The caucuses are such a big deal in Iowa that a musical was written about them. laywright Robert John Ford sits on the set for 'CAUCUS! The Musical' in Des Moines. The play centers on Iowa farmer Eldon Wise and his family, who the media has dubbed 'the typical Iowa caucus-goers.' Like other Iowans, they're bombarded with phone calls, e-mails, negative ads and personal visits -- all of which stir up debate and sometimes rifts between relatives.

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Q. Which candidates are on the ballot in Iowa?

A. Republicans: Rudy Giuliani, Mike Huckabee, Duncan Hunter, John McCain, Ron Paul, Mitt Romney, Fred Thompson. Democrats: Joe Biden, Hillary Clinton, Christopher Dodd, John Edwards, Mike Gravel, Dennis Kucinich, Barack Obama, Bill Richardson.

Q. How do the caucuses work?

A. In each of Iowa's nearly 2,000 voting precincts, Democrats and Republicans hold separate meetings on caucus night. The meetings can be held almost anywhere - in schools, firehouses, church basements and even living rooms. Anybody registered member of a party can attend that party's meeting.


Republicans vote in the caucuses by secret ballots. The vote determines which delegates, representing which candidates, will attend county conventions. There, delegates are chosen for state congressional district conventions, where delegate to national convention are picked.

The Republicans use a winner-take-all system. Whichever candidate wins the caucuses takes all of the delegates for the state.


The meeting divides into groups, each supporting a particular candidate. If a candidate doesn't have a sufficient percentage of the total number of voters attending, its members join other candidates' groups. When that redistribution finally ends with groups of sufficient size, the delegates are divided among them according to the percentage of the meetings' attendees they represent. The process then proceeds through the county and state conventions. At the national convention, the candidates receive delegates proportionately, rather than the winner taking all of the state's delegates.

Q. What time do the caucuses begin (local time)?

A. Regardless of the date, the Democratic caucuses will begin at 6:30 p.m. (doors open at 6) while Republicans begin at 7 p.m.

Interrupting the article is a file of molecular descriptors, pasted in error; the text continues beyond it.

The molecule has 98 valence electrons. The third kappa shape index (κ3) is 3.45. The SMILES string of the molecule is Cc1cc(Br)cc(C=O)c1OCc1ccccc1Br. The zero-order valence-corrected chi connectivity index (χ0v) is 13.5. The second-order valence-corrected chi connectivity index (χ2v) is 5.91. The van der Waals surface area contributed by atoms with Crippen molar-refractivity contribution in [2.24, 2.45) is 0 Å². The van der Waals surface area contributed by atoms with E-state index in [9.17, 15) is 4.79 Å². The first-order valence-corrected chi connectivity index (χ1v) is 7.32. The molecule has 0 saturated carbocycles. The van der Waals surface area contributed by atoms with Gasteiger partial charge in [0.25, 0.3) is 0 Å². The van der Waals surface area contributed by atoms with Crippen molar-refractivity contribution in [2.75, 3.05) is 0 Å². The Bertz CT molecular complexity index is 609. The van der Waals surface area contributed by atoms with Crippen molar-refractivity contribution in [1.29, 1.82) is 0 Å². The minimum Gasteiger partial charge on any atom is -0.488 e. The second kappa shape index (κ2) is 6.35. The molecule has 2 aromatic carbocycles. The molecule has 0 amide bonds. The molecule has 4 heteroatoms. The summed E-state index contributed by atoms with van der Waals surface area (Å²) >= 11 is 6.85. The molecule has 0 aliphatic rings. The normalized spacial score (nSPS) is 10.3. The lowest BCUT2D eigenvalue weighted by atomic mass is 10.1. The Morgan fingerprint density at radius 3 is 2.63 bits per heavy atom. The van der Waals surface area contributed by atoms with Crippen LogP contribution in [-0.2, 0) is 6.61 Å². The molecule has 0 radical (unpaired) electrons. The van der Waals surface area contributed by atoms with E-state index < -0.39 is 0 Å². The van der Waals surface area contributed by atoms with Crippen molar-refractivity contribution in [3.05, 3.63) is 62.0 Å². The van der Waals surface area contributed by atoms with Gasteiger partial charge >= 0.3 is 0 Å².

Q. What time are the caucuses finished?

A. Most should be done by 8 p.m. At some, people like to argue politics and platforms, but the presidential voting should be done by 8 or so, unless the turnout is large and unwieldy. That could happen with all the interest being generated in this election.

Q. How does a caucus differ from a primary election?

A. Unlike a caucus, a primary is carried out in a virtually identical manner to a general election contest, with participants going to polling place or, depending on state election procedures, voting at home for their preferred candidates. A primary election attracts a broader swath of the electorate, in part because it requires a shorter time commitment. A caucus takes longer to conduct and tends to attract dedicated party activists.

Q. Where are these caucuses held?

A. In a wide variety of locations such as schools, churches, community centers, public libraries and even private homes.

Q. Can a presidential candidate fare poorly in Iowa and still recover and win the nomination?

A. Historical caucus results have spawned a conventional wisdom that there are "three tickets out of Iowa." In every contested Iowa caucus since 1972, only once has a presidential candidate finished worse than third and gone on to become his party's presidential candidates.

Q. The weather often affects turnout. What is the outlook?

A. Mostly sunny, with a high of 29 degrees, a low of 22.

Q. What is the turnout prediction?

A: 120,000-150,000 Democrats; 80,000-90,000 Republicans

Q. What's the "Iowa bounce"?

A. The momentum gained by a candidate who exceeds expectations in Iowa.